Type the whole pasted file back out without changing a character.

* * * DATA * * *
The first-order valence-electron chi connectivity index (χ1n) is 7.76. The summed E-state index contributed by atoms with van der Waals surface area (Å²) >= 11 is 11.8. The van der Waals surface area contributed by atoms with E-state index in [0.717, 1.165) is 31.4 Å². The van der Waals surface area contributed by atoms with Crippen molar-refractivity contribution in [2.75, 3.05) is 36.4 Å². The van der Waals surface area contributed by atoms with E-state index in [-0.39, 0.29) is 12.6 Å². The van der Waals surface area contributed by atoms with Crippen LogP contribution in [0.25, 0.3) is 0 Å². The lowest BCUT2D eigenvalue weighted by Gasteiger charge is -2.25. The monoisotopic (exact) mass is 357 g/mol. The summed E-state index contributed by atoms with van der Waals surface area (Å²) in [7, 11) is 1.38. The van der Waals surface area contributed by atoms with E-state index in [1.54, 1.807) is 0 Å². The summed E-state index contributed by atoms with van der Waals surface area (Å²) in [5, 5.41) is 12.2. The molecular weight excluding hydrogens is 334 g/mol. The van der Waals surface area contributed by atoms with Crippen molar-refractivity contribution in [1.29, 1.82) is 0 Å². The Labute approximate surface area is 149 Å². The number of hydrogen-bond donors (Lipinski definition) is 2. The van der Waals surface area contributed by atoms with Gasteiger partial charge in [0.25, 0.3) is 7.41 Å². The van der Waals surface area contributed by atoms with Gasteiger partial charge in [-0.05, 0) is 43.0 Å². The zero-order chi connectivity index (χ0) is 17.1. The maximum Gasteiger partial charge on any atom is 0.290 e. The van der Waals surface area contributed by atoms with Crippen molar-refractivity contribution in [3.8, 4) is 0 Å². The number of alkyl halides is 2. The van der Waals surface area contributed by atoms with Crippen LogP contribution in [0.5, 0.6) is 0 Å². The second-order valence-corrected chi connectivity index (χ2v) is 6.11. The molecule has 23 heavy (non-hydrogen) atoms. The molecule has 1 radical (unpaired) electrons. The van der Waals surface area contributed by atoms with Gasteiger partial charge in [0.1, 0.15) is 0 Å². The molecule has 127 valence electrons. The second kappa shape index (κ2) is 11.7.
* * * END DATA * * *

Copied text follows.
The first-order valence-electron chi connectivity index (χ1n) is 7.76. The summed E-state index contributed by atoms with van der Waals surface area (Å²) >= 11 is 11.8. The van der Waals surface area contributed by atoms with E-state index in [0.717, 1.165) is 31.4 Å². The van der Waals surface area contributed by atoms with Crippen molar-refractivity contribution in [2.75, 3.05) is 36.4 Å². The van der Waals surface area contributed by atoms with E-state index in [-0.39, 0.29) is 12.6 Å². The van der Waals surface area contributed by atoms with Crippen LogP contribution in [0.25, 0.3) is 0 Å². The lowest BCUT2D eigenvalue weighted by Gasteiger charge is -2.25. The monoisotopic (exact) mass is 357 g/mol. The summed E-state index contributed by atoms with van der Waals surface area (Å²) in [7, 11) is 1.38. The van der Waals surface area contributed by atoms with E-state index in [1.54, 1.807) is 0 Å². The summed E-state index contributed by atoms with van der Waals surface area (Å²) in [5, 5.41) is 12.2. The molecular weight excluding hydrogens is 334 g/mol. The van der Waals surface area contributed by atoms with Crippen molar-refractivity contribution in [1.29, 1.82) is 0 Å². The Labute approximate surface area is 149 Å². The number of hydrogen-bond donors (Lipinski definition) is 2. The van der Waals surface area contributed by atoms with Gasteiger partial charge in [0.25, 0.3) is 7.41 Å². The van der Waals surface area contributed by atoms with Gasteiger partial charge in [-0.05, 0) is 43.0 Å². The zero-order chi connectivity index (χ0) is 17.1. The maximum Gasteiger partial charge on any atom is 0.290 e. The van der Waals surface area contributed by atoms with Crippen molar-refractivity contribution in [3.8, 4) is 0 Å². The number of alkyl halides is 2. The van der Waals surface area contributed by atoms with Crippen LogP contribution in [0.5, 0.6) is 0 Å². The second-order valence-corrected chi connectivity index (χ2v) is 6.11. The molecule has 23 heavy (non-hydrogen) atoms. The molecule has 1 radical (unpaired) electrons. The van der Waals surface area contributed by atoms with Gasteiger partial charge in [0.1, 0.15) is 0 Å². The molecule has 127 valence electrons. The second kappa shape index (κ2) is 11.7.